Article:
A collaboration between NASA and the French space agency, CNES, has developed the Surface Water and Ocean Topography (SWOT) satellite mission, which is capable of measuring ocean features, including El Niño, with unprecedented detail. The satellite’s Ka-band Radar Interferometer (KaRIn) instrument has the ability to measure sea surface heights close to coastlines, providing valuable information for researchers and forecasters.
El Niño, a periodic climate phenomenon, is characterized by higher sea levels and warmer ocean temperatures along the western coast of the Americas. The warm ocean waters from the developing El Niño are shifting north along the eastern Pacific Ocean coastlines, interacting with a persistent marine heat wave. These warm waters have recently influenced the development of Hurricane Hilary.
The SWOT satellite’s visualization of sea surface heights off the U.S. West Coast in August shows higher-than-average heights in red and orange, indicating warmer water, and lower-than-average heights in blue and green. Sea levels tend to be higher in places with warmer water, as water expands when it warms.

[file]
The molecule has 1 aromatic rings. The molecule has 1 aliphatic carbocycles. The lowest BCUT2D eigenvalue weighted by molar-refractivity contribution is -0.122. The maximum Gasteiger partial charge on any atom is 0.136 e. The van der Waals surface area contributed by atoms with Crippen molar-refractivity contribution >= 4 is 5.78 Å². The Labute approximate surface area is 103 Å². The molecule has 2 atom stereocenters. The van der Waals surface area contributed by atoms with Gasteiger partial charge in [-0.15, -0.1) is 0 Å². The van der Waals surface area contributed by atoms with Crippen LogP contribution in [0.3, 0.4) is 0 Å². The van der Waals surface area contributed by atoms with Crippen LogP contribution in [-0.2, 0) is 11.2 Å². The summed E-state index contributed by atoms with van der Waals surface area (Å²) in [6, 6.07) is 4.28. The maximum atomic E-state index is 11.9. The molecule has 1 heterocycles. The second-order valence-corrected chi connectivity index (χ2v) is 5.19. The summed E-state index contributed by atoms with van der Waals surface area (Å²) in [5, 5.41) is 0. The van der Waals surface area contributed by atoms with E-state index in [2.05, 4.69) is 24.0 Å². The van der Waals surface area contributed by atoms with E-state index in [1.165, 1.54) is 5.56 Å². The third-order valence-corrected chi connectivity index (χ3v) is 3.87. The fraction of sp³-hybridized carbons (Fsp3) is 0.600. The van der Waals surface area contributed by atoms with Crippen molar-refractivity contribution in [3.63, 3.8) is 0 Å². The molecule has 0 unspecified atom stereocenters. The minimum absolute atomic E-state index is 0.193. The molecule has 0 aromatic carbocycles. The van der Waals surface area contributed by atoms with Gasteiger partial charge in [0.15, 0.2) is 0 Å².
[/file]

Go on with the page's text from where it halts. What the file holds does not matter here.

The measurements made by the SWOT satellite mission provide comprehensive views of the planet’s oceans and fresh water lakes and rivers. The data collected by SWOT will be invaluable for researchers and forecasters in studying the development and progress of phenomena like El Niño. In the September outlook, the U.S. National Oceanic and Atmospheric Administration forecasted a strong El Niño for the coming winter, with greater than a 70% chance.
El Niño is also associated with the weakening of equatorial trade winds and can bring cooler, wetter conditions to the U.S. Southwest and drought to countries in the western Pacific, such as Indonesia and Australia.
– NASA/Jet Propulsion Laboratory
– JPL/NASA (https://phys.org/news/2023-09-water-watching-satellite-ocean-california-coast.html)